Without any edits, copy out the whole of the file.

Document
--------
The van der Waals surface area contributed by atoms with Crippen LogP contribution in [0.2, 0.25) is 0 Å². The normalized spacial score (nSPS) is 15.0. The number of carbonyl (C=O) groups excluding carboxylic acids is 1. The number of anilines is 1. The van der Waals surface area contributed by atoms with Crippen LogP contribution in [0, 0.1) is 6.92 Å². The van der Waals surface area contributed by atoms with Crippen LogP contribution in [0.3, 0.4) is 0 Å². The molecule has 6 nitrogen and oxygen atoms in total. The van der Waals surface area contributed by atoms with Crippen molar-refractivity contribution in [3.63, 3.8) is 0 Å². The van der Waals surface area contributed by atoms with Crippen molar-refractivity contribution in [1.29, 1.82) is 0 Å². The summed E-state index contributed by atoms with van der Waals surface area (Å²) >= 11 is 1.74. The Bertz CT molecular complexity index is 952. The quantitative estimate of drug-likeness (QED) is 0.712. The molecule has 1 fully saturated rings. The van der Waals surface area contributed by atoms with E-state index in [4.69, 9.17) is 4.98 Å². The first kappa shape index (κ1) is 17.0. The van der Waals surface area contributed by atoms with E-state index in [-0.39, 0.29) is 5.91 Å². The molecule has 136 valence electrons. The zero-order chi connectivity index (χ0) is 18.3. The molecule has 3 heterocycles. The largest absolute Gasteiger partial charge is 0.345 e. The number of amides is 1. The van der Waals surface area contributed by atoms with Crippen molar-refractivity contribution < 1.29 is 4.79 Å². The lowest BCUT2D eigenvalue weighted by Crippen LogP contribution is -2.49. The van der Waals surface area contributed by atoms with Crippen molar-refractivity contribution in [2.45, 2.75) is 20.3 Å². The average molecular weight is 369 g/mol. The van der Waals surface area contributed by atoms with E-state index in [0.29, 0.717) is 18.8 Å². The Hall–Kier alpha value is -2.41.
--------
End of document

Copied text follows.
The van der Waals surface area contributed by atoms with Crippen LogP contribution in [0.2, 0.25) is 0 Å². The normalized spacial score (nSPS) is 15.0. The number of carbonyl (C=O) groups excluding carboxylic acids is 1. The number of anilines is 1. The van der Waals surface area contributed by atoms with Crippen LogP contribution in [0, 0.1) is 6.92 Å². The van der Waals surface area contributed by atoms with Crippen LogP contribution in [0.3, 0.4) is 0 Å². The molecule has 6 nitrogen and oxygen atoms in total. The van der Waals surface area contributed by atoms with Crippen molar-refractivity contribution in [3.63, 3.8) is 0 Å². The van der Waals surface area contributed by atoms with Crippen molar-refractivity contribution in [1.29, 1.82) is 0 Å². The summed E-state index contributed by atoms with van der Waals surface area (Å²) >= 11 is 1.74. The Bertz CT molecular complexity index is 952. The quantitative estimate of drug-likeness (QED) is 0.712. The molecule has 1 fully saturated rings. The van der Waals surface area contributed by atoms with E-state index in [4.69, 9.17) is 4.98 Å². The first kappa shape index (κ1) is 17.0. The van der Waals surface area contributed by atoms with E-state index in [-0.39, 0.29) is 5.91 Å². The molecule has 136 valence electrons. The zero-order chi connectivity index (χ0) is 18.3. The molecule has 3 heterocycles. The largest absolute Gasteiger partial charge is 0.345 e. The number of amides is 1. The van der Waals surface area contributed by atoms with Crippen molar-refractivity contribution < 1.29 is 4.79 Å². The lowest BCUT2D eigenvalue weighted by Crippen LogP contribution is -2.49. The van der Waals surface area contributed by atoms with Crippen molar-refractivity contribution in [2.45, 2.75) is 20.3 Å². The average molecular weight is 369 g/mol. The van der Waals surface area contributed by atoms with E-state index in [0.29, 0.717) is 18.8 Å². The Hall–Kier alpha value is -2.41.